The Reconstruction Era and Its Effects on Slavery with and After President Lincoln

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The Reconstruction Era and its effects on Slavery with and after President Lincoln

The Reconstruction Era which followed the Civil War was a period marked by a severe effort to re-establish a depleted and distraught society. The war, which was aimed at confronting the national dilemma of slavery, only led to subsequent problems over emancipation and an undefined condition of freedom. Some, who had naively assumed that ending slavery would resolve the problem of racial inequality, overlooked the prejudice and unpleasant feeling towards blacks.

Lincoln’s plan for reconstruction was aimed at reuniting southern states with the union and to strengthen the Republican Party in the South; which were his main supporters. One of the main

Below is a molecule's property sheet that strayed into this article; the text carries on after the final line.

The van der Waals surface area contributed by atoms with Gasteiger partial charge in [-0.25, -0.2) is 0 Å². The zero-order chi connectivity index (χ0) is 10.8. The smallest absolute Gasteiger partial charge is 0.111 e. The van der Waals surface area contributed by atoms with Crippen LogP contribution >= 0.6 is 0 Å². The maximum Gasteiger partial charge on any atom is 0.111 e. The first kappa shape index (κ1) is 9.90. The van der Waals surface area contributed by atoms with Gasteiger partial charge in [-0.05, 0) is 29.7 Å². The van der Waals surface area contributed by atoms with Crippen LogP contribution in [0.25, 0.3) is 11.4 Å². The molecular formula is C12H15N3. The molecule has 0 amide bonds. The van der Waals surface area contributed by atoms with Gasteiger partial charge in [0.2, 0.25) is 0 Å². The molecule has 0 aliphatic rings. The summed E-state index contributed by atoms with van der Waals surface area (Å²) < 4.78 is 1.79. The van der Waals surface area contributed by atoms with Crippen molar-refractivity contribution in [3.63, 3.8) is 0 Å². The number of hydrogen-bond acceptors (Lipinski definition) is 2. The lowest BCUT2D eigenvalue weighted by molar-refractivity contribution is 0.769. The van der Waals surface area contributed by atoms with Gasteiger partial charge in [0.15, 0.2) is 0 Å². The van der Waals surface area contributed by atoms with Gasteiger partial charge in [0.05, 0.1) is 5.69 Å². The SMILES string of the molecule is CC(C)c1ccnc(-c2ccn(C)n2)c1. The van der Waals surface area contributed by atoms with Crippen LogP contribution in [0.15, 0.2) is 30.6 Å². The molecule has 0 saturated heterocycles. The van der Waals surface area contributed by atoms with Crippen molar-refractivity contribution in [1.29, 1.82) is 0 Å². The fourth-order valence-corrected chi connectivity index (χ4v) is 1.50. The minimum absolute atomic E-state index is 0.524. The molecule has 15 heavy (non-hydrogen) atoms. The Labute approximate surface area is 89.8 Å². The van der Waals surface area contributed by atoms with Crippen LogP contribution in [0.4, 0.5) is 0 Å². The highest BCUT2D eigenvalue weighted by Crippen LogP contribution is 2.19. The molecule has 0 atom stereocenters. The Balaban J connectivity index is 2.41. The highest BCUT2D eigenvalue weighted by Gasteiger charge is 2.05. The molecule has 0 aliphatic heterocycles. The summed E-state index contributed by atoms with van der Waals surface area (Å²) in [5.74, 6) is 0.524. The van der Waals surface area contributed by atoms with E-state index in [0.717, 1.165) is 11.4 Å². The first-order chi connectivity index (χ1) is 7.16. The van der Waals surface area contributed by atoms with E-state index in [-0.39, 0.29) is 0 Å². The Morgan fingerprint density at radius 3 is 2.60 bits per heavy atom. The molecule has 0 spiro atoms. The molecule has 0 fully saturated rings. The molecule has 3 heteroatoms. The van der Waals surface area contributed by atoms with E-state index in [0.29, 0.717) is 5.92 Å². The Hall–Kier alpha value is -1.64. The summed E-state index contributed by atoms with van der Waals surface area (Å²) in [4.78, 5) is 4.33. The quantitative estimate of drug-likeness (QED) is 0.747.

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In his 2nd Inaugural address, Lincoln advocated that the Civil War was God’s punishment of a nation having human beings kept in bondage (Abraham Lincoln “Second Inaugural Address: March 4, 1865”). Just for a slight moment was Lincoln’s goal realized before the acts of then President Johnson attempted to strip away Lincoln’s foundation for freedom. Before Lincoln was assassinated he managed to get the thirteenth amendment passed in House after it failed to do so in 1864. This was important for Lincoln with elections coming up and he knew that if this wasn’t passed his chances of reelection would be doubtful.

The thirteenth amendment abolished slavery and involuntary servitude and was the first grant of civil rights given to African Americans (“Thirteenth Amendment: January 31, 1865”). The 14th Amendment was passed into law and protects the rights against state infringements, defines citizenship, prohibits states from interfering with privileges and immunities, requires due process and equal protection, punishes states for denying vote, and disqualifies Confederate officials and debts (“Fourteenth Amendment: June 16, 1866”). For the first time the word “equal” was established into the Constitution.

As a result of the Civil Rights Bill and the Fourteenth Amendment, permitted African Americans the power to make their own labor contracts and commence

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